Out of the plethora of studies conducted in regards to success in management, the most commonly stated character trait of successful managers is decisiveness. This is especially true in the hiring process as vacillation often results in missed opportunities and inferior talent acquisition. Top talent doesn’t wait long, and every effort should be made to ensure that quick decisions are made in the event that a company comes across an ideal candidate.
The ability to be decisive comes from confidence in one’s own abilities and having a firm understanding of the precise needs of a position. Most often it is the hiring manager’s “gut feeling” that is the correct option and great managers learn to rely on that instinctual perception of who they want to hire. There are, of course, situations where the hiring manager enlists the help of a recruitment firm, in which case it is important for both sides to trust one another.
All managers have strengths and weaknesses, and it is important to understand which areas they may be more or less proficient. The less adept a hiring manager is in a particular area in which they will evaluate a candidate the more trust is needed from the recruitment firm they partner with. The trust that a hiring manager shows when working with a recruitment firm to locate talent is of paramount importance and it is equally important for the hiring manager to trust their instincts. While it is important to trust the recruitment firm’s feedback in regards to the timeline and the window of opportunity for a candidate.
Employers often underestimate the difference between their own perception of the hiring process timeline and the candidate’s perception. At the same time, the hiring process can drag on due to un-decisiveness while filling a core role within the company. A position can remain unnecessarily vacant for days, weeks, or months, and by that time the recruiting team’s resources are exhausted.
Recently there has been a large pool of highly educated candidates who face unemployment because they are taking the risk to leave their jobs to seek higher placements and opportunities. Hiring managers need to take advantage of this premium and ensure they are acting FAST and hiring top-notch candidates for the job.
Hiring managers often find a candidate who has the required skills and fits the values of the company but ends up losing the candidate because they take too long to close. Managers and current employees cannot afford to be short-handed at work for a long period of time.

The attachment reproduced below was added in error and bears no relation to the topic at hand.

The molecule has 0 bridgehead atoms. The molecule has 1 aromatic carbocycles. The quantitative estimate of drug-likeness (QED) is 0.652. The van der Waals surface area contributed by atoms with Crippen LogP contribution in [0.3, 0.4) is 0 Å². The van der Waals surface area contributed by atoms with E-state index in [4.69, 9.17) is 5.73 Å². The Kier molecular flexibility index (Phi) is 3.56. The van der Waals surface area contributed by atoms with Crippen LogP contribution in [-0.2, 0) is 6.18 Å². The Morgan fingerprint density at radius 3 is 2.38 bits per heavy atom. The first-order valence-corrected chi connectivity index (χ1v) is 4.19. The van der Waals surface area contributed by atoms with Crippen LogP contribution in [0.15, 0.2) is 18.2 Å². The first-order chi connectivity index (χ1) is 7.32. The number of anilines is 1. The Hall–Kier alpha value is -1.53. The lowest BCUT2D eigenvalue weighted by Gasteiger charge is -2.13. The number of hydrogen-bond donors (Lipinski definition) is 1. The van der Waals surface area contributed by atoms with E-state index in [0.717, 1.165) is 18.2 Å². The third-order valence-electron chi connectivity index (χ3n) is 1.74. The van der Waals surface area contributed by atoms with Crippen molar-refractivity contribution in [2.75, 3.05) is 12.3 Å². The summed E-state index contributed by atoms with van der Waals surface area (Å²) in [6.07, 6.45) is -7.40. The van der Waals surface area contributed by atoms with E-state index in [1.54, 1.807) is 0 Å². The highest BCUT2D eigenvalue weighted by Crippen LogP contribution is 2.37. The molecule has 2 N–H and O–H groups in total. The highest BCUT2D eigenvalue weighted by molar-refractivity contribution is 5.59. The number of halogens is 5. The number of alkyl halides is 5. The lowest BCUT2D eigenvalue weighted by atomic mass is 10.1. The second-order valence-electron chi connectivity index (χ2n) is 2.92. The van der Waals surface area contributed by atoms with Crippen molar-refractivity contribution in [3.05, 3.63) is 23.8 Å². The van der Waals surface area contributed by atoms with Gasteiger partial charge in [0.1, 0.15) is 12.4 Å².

As to not expend the team’s resources, these are important tips for managers on how to access the talent they need NOW and avoid losing candidates in the hiring process.
For example, it is hard to make quality placements when a company is searching for applicants and coming up short. If the company’s website is receiving little to no resumes from qualified applicants, the job description might need to be more informative or insightful as to what the job entails. It is far more complicated to modify parameters and descriptions mid-search.
If a manager is unable to decide on a candidate, they might have to make the job offer more appealing without compromising the brand.
Employers ideally want to hire someone who meets every need and qualification for the position, has years of experience, and can contribute value and culture to the company with their advanced degree and skills. However, it’s important for hiring managers to remember that if a candidate has determination, talent, and willingness to succeed, they are teachable. It can lengthen the hiring process when a hiring manager closes the door on a professional who exudes potential but may not have all the experience the manager is looking for.
According to a recent study published in Harvard Business Review, the ability to make accelerated and convicting decisions is one of the four main things that sets apart successful CEOs (Myers 2017). The end decision is sometimes of less importance than the decision-making process itself. It is a lot better to trust an initial judgment and place someone, rather than risk letting all the good people go and find other job offers. Again, regarding “must-haves” and “nice-to-haves,” go in with a plan and rank these requirements in order of importance for success in the position.
While thousands of dollars are being spent on the recruitment process, money is being lost simultaneously in revenue and productivity. The average time-to-hire for jobs is currently sitting at 68 days (Maurer, 2016). Recruiters possess knowledge in an array of verticals and offer proactive sourcing before roles are even open. The partnership between a recruitment firm and hiring managers is a mutually beneficial, properly functioning symbiotic relationship. Recruitment firms can consult with the hiring manager to establish the priorities and resources of the company in order to find the best candidates for the position with speed and persistence.